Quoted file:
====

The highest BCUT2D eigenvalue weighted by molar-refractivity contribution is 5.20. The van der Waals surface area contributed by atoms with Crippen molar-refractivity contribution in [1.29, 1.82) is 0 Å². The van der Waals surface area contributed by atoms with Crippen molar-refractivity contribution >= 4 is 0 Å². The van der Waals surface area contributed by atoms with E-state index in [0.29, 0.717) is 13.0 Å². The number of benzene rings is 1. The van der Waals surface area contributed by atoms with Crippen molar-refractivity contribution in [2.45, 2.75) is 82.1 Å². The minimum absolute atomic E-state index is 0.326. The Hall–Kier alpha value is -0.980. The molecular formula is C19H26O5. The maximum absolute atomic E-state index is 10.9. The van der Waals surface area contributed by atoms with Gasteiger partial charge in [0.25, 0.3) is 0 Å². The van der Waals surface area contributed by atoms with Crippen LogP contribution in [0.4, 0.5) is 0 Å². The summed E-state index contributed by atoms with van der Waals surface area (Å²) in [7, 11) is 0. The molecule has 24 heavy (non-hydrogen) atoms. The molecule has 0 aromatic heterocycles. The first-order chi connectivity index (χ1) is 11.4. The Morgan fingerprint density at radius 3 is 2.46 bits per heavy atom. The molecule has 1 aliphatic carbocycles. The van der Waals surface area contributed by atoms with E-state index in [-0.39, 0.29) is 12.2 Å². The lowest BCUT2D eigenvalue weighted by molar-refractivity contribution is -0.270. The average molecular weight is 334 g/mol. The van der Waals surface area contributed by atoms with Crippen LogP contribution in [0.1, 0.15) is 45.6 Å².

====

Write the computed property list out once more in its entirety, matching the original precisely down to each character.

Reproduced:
The highest BCUT2D eigenvalue weighted by molar-refractivity contribution is 5.20. The van der Waals surface area contributed by atoms with Crippen molar-refractivity contribution in [1.29, 1.82) is 0 Å². The van der Waals surface area contributed by atoms with Crippen molar-refractivity contribution >= 4 is 0 Å². The van der Waals surface area contributed by atoms with E-state index in [0.29, 0.717) is 13.0 Å². The number of benzene rings is 1. The van der Waals surface area contributed by atoms with Crippen molar-refractivity contribution in [2.45, 2.75) is 82.1 Å². The minimum absolute atomic E-state index is 0.326. The Hall–Kier alpha value is -0.980. The molecular formula is C19H26O5. The maximum absolute atomic E-state index is 10.9. The van der Waals surface area contributed by atoms with Gasteiger partial charge in [0.25, 0.3) is 0 Å². The van der Waals surface area contributed by atoms with Crippen LogP contribution in [0.4, 0.5) is 0 Å². The summed E-state index contributed by atoms with van der Waals surface area (Å²) in [7, 11) is 0. The molecule has 24 heavy (non-hydrogen) atoms. The molecule has 0 aromatic heterocycles. The first-order chi connectivity index (χ1) is 11.4. The Morgan fingerprint density at radius 3 is 2.46 bits per heavy atom. The molecule has 1 aliphatic carbocycles. The van der Waals surface area contributed by atoms with E-state index in [-0.39, 0.29) is 12.2 Å². The lowest BCUT2D eigenvalue weighted by molar-refractivity contribution is -0.270. The average molecular weight is 334 g/mol. The van der Waals surface area contributed by atoms with Crippen LogP contribution in [0.1, 0.15) is 45.6 Å².